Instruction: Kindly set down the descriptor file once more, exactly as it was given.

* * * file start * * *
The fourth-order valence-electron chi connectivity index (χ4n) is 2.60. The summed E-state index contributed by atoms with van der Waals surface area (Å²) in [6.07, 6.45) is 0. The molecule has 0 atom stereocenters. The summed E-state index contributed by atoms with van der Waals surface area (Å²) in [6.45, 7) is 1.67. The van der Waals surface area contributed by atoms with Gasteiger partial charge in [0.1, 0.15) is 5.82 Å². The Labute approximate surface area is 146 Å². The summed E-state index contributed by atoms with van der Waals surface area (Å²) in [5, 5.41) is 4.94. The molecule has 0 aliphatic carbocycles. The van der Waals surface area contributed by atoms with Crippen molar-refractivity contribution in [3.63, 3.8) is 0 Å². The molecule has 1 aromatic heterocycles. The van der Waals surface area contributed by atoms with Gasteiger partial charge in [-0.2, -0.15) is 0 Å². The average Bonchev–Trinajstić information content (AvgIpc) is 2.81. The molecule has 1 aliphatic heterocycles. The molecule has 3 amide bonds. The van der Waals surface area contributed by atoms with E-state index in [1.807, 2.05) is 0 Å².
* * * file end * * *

The fourth-order valence-electron chi connectivity index (χ4n) is 2.60. The summed E-state index contributed by atoms with van der Waals surface area (Å²) in [6.07, 6.45) is 0. The molecule has 0 atom stereocenters. The summed E-state index contributed by atoms with van der Waals surface area (Å²) in [6.45, 7) is 1.67. The van der Waals surface area contributed by atoms with Gasteiger partial charge in [0.1, 0.15) is 5.82 Å². The Labute approximate surface area is 146 Å². The summed E-state index contributed by atoms with van der Waals surface area (Å²) in [5, 5.41) is 4.94. The molecule has 0 aliphatic carbocycles. The van der Waals surface area contributed by atoms with Crippen molar-refractivity contribution in [3.63, 3.8) is 0 Å². The molecule has 1 aromatic heterocycles. The van der Waals surface area contributed by atoms with Gasteiger partial charge in [-0.2, -0.15) is 0 Å². The average Bonchev–Trinajstić information content (AvgIpc) is 2.81. The molecule has 1 aliphatic heterocycles. The molecule has 3 amide bonds. The van der Waals surface area contributed by atoms with E-state index in [1.807, 2.05) is 0 Å².